How to make this a tax season to remember (in a good way) if you're due to receive a refund:

How to make this a tax season to remember (in a good way) if you're due to receive a refund:

Bottom Line: Rather than speaking about the raping and pillaging of many that is the net result of our federal tax code (collecting a top rate of 39.6%) - I want to focus on the result for those who will receive a refund this tax season. The estimation is that 75%-80% of tax filers will receive a refund and the average refund will be $2840. The first important note is that a tax refund often isn't something that's worth celebrating. It's represents an interest free loan that you provided to the federal government. You'd be far better off having a balance of zero, as compared to a refund of nearly $3000 but what's done is done for 2016 (perhaps you should review your withholding levels if you do consistently receive refunds) and I want to focus on a sound financial decision going forward. 

Let's say that you were to invest that $2840 rather than spend it. If you're 45 and invest that money in the S&P 500, for example, with an annual 10% rate of return - that would be worth $23,118 - in 22 years when you're looking towards retirement. Now let's say that we were to invest $2840 per year every year for the next 22 years as previously described. That's suddenly $246,180.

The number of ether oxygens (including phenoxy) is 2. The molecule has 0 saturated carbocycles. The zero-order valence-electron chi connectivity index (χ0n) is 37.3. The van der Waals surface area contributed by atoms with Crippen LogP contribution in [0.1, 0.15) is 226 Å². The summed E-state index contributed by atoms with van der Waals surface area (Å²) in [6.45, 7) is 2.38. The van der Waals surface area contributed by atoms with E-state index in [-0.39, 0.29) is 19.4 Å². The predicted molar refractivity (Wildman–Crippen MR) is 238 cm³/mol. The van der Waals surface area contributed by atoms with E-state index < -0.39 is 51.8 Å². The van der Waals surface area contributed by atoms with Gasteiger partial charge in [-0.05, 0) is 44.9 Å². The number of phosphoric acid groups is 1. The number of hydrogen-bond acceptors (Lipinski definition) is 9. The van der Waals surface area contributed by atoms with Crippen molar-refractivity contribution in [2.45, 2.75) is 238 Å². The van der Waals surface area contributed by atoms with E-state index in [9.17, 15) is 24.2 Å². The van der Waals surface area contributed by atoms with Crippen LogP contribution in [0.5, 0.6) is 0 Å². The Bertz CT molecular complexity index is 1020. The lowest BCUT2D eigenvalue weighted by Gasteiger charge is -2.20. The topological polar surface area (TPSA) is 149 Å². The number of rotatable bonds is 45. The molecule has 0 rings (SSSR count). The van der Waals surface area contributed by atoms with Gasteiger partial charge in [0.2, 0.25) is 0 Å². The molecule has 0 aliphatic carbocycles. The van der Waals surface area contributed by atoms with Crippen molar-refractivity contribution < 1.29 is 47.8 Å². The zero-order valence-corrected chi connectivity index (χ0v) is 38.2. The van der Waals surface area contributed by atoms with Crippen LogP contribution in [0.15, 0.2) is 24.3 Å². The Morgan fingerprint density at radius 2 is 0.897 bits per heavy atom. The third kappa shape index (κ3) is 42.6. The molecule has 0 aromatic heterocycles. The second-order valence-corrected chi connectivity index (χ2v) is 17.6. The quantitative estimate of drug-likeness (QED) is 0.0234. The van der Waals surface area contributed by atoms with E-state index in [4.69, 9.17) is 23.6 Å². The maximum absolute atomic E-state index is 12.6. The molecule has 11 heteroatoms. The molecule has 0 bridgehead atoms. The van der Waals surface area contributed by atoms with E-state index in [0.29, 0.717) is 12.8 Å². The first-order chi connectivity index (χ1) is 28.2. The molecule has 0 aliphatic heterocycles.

This is food for thought as you're filing your taxes for this year and making plans going forward. Simple, sound, decisions with a little discipline can have profound impact over the longer term. This is just one of a myriad of "hacks" to set you up for financial success and make you think about the opportunity cost of spending vs. investing.

Brian Mudd

Brian Mudd

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